It didn't get much news, given that Syria and Somalia were raging on the front pages. But the world's diplomats recently met in New York to launch the concluding negotiations of a treaty that just might prevent such bloodshed. The Arms Trade Treaty is now set to be finalized in a month-long session in July.
The Arms Trade Treaty would be the first ever global attempt to keep conventional weapons and ammunition, which kill or maim hundreds of thousands of people every year, from falling into the hands of tyrants and criminals. It would oblige all countries to analyze the likely impact of weapons shipments they export or import, or which pass through their territory, and stop any that would reasonably be expected to fuel conflict, poverty, or human rights abuses.
The Treaty's strongest champions are countries that have suffered the pain and sorrow of armed conflict, particularly in West Africa, and of drug-related crime, such as Mexico. They've been buttressed by the Control Arms Campaign, jointly led in Canada by Project Ploughshares, Oxfam, and Amnesty International, which has kept up public pressure in over 100 countries.
Nearly six years have passed since we campaigners celebrated a United Nations vote to begin the treaty process. The negotiations have not been easy. The world's largest arms exporters, including the United States, China, and Russia, have given only grudging support, and have raised procedural obstacles throughout.
Last week's talks were nearly derailed by a disagreement over the meaning of consensus: Does it give every country the right to veto the final treaty? Or does it mean all should accept the views of a large majority? A deal brokered behind closed doors reaffirmed the latter view, but key players say they will opt out if the treaty is not to their liking.
Diplomats face the same conundrum as in the global climate negotiations: A true consensus would produce a much weaker treaty than a majority view, as provisions get watered down to keep countries in the tent. Conversely, a strong and effective treaty may chase away the most important ones, the big arms exporters.
Canada was an early supporter of the treaty process, endorsing soon after the Conservative government took office in 2006, and it has consistently worked to promote a rapid negotiation process.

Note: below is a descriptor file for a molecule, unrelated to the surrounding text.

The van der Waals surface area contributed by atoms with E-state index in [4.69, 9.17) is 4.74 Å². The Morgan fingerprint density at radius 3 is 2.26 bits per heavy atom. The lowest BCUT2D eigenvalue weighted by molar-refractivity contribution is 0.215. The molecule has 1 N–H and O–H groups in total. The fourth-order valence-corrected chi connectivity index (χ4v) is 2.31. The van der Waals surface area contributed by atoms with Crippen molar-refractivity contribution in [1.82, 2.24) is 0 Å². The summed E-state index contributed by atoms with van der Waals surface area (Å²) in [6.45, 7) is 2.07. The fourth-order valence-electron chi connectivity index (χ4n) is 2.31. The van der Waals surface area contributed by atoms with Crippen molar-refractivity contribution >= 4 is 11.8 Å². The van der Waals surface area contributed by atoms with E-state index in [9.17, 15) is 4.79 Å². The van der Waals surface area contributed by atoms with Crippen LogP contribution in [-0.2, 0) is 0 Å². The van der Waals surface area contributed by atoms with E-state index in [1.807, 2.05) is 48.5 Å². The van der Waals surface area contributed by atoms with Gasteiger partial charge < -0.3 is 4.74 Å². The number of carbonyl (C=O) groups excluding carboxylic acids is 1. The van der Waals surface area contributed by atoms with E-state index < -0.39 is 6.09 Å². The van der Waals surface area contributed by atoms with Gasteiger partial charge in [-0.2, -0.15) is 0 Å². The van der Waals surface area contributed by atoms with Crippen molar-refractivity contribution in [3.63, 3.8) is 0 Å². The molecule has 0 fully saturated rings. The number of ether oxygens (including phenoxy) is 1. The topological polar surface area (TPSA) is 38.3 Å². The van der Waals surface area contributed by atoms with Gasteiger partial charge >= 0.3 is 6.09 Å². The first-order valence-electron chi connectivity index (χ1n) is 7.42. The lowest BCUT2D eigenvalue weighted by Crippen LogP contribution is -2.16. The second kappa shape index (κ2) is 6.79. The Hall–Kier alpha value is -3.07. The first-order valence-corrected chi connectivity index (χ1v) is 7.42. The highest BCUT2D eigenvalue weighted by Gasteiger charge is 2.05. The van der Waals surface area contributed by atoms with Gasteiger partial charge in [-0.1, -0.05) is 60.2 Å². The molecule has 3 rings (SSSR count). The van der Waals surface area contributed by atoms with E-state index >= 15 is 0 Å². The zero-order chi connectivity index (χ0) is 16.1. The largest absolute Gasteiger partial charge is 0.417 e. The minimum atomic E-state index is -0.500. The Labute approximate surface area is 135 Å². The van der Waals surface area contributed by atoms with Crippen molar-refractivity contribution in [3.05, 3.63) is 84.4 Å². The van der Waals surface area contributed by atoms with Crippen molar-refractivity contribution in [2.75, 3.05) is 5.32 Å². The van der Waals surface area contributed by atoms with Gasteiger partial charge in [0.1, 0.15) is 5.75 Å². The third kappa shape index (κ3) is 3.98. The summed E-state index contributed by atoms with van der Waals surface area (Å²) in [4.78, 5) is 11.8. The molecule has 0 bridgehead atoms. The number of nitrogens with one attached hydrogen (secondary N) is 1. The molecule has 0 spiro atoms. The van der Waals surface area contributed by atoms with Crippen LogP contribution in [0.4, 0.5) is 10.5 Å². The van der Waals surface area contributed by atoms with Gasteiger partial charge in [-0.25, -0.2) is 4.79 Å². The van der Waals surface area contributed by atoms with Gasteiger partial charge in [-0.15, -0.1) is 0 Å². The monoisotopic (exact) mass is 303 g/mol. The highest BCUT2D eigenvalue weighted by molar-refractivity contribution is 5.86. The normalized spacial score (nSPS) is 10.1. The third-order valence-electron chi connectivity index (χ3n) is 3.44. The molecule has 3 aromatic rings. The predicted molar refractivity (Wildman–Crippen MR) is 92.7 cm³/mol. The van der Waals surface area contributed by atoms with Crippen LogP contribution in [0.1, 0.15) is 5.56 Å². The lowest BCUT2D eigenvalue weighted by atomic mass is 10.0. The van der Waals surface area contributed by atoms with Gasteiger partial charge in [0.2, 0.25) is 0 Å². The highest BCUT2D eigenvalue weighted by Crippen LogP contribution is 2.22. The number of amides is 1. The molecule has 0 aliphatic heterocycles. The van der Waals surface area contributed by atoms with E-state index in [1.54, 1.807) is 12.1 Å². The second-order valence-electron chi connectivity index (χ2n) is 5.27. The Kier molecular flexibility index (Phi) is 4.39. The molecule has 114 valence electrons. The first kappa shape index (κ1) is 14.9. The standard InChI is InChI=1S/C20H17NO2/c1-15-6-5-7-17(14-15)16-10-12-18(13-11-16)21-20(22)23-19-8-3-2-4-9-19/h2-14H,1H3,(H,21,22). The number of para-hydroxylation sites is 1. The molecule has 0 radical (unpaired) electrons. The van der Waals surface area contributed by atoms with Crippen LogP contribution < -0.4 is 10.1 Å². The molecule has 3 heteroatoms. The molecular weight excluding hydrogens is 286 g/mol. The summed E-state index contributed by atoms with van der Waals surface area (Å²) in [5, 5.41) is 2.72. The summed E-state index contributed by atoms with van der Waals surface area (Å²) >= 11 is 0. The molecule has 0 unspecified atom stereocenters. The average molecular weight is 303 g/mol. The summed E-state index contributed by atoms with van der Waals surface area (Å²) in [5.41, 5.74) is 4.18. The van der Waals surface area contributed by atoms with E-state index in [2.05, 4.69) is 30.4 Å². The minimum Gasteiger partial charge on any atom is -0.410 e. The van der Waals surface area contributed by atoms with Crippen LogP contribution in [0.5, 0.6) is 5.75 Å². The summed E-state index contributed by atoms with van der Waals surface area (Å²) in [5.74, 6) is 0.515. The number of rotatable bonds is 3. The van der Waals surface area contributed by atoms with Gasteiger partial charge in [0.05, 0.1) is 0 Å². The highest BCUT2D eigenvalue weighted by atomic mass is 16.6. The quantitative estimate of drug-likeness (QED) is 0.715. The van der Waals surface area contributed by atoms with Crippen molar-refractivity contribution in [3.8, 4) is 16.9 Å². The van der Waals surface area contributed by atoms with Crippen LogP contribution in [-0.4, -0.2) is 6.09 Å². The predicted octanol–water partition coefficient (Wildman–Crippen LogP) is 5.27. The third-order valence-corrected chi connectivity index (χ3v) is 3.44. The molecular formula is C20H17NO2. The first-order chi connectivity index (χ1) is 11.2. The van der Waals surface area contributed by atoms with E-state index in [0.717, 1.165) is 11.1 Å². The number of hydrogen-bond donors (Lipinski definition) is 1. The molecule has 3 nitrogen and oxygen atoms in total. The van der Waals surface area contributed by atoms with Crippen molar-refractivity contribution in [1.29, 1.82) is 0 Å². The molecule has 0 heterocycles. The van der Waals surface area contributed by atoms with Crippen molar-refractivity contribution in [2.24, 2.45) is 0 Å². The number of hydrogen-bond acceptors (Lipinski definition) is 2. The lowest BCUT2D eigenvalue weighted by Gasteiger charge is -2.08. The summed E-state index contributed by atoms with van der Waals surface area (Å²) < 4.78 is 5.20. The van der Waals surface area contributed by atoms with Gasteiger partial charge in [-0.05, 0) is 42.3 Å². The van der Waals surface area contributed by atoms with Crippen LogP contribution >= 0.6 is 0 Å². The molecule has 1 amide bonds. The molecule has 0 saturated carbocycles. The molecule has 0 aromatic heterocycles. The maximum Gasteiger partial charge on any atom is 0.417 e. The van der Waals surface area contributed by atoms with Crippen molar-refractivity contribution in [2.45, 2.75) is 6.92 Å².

Prime Minister Harper, however, has never commented on the matter. And last summer, in an apparent attempt to mollify domestic constituencies, Canada proposed exempting hunting and sporting rifles from the treaty, citing the fact that they are legal in Canada.
Such rifles are the drug barons' weapons of choice, as a Latin American delegate pointed out. And calling for exemptions for transfers that Canada considers "legal" invites other states to do the same. The ATT needs common standards because each state's own vary widely. Look at Russia's recent declaration that it will continue to make "legal" transfers of weapons to the Syrian regime.
All the same, the Chair's Draft Papers, written by Ambassador Roberto García Moritán of Argentina and endorsed last week, offer a good basis for a strong outcome. They outline a treaty that would include all non-nuclear weapons and ammunition, would require tracking of all weapons exports and imports, and would base the criteria for judging transfers on solid human rights principles.
During the hours the diplomats huddled over the treaty, some 10,000 people died from armed violence. A killing every minute. Conventional arms are the real weapons of mass destruction.
The momentum is there to end that tragedy. But it will take a groundswell of public pressure to succeed. The Control Arms Campaign has a global online petition. If enough Canadians sign on, perhaps Harper will stop playing politics and back an Arms Trade Treaty with bite.